Bacteria have recently wiggled their way into health and nutrition. Normally perceived as hallmarks of illness, people have started to look for ways to introduce them into the human body through everyday products such as yogurt. Researchers from University College Cork followed 22 men for 4 weeks looking at the effects of a pill packed with bacteria that was ingested daily. When interviewed, these men reported that their stress levels decreased and that they had improved memory.
Bacteria may do more than just synthesize needed nutrients; they may also impact our minds. In a different study conducted by researchers from the University of Missouri, mice were treated with microbes from people with a history of depression; these mice eventually developed symptoms of the illness. Although this research is preliminary, these results suggest that the right microbes when consumed can help produce chemicals responsible for happiness.
The drawback of both of these studies is the lack of a control. Even though gut microbiome research seems promising, if there is no normalization factor, then the results of the study can only be taken with a grain of salt.
With surprising accuracy saliva can point to head and neck cancer. Researchers from the Johns Hopkins University School of Medicine identified tumor DNA in the saliva. The DNA contains distinctive mutations associated with cancer and makes it easy to identify. As a tumor sheds parts of its genetic code into its surroundings, some of the DNA will be incorporated into the saliva allowing for detecting. Currently, there are no screenings for head and neck cancer because it does not improve the mortality rate of those types of cancer patients; so the saliva test could possibly increase survival chance through earlier treatments.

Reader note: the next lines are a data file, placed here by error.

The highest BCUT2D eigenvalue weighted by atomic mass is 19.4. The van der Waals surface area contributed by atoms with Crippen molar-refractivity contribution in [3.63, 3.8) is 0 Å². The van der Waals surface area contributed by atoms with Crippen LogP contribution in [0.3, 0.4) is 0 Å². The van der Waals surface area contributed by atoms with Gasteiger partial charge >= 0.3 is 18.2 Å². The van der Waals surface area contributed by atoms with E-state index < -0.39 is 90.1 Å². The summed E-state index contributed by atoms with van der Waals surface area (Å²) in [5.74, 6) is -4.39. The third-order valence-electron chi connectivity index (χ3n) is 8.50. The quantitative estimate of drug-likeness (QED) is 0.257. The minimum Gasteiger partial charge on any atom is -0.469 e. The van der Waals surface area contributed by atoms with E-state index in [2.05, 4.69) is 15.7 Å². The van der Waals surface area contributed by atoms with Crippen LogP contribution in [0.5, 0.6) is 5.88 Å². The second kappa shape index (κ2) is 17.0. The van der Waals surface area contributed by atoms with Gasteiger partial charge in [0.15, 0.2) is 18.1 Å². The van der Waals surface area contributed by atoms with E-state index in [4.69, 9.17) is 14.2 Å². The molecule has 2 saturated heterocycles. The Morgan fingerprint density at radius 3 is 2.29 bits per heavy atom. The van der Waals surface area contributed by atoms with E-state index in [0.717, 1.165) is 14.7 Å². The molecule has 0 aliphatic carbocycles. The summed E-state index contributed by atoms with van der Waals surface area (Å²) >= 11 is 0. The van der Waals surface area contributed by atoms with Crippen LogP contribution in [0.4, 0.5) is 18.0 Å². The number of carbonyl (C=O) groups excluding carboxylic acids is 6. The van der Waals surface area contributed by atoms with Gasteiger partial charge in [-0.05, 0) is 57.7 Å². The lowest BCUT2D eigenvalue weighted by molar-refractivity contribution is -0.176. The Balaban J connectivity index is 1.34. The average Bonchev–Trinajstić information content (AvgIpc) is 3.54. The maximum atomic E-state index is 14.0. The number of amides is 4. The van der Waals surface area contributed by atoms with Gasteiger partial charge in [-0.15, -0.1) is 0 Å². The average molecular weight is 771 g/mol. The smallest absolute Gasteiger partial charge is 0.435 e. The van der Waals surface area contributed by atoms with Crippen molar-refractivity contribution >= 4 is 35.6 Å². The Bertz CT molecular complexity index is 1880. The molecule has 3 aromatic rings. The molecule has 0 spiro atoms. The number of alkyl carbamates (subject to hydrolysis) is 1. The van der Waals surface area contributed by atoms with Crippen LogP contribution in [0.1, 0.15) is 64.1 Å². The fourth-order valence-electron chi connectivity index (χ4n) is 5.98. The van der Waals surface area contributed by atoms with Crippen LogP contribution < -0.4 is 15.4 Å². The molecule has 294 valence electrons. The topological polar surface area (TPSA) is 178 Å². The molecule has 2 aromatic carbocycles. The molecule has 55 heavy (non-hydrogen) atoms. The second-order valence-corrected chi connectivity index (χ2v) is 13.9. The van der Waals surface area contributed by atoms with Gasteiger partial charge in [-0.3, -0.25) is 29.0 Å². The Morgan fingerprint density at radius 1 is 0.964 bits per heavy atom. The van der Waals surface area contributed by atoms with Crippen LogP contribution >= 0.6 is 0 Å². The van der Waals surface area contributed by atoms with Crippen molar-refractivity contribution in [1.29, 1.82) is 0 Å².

However, this study has one major flaw. The results obtained were not compared to healthy individuals, so the effectiveness of the spit test is still unclear. More research needs to be conducted to determine if this test is worthwhile, but at its current stage, it seems to be very promising.
For the longest time, animals have been used as a model for humans in drug testing. Many medications do not make it to market because the models fail to correctly reflect how the human body reacts to drugs. Even those that become commercially available take anywhere from 10 to 15 years and cost billions of dollars before they reach that phase.
However, the Wyss Institute for Biologically Inspired Engineering invented a better method for drug development: organs-on-chips (OCs). These OCs aim to imitate the way human organs respond to drugs and are lined with human cells on a clear flexible synthetic plastic the size of an adult’s thumb. The OCs will cut the amount of time and money it costs to develop new drugs as it presents an alternative to the more expensive and lower quality animal models.
Despite the positive outlook on this technology, scientists are still unsure of whether the OCs fully and accurately represent a human organ’s response. Thus, more research needs to be conducted, but these organ-on-chips are the new future to drug testing.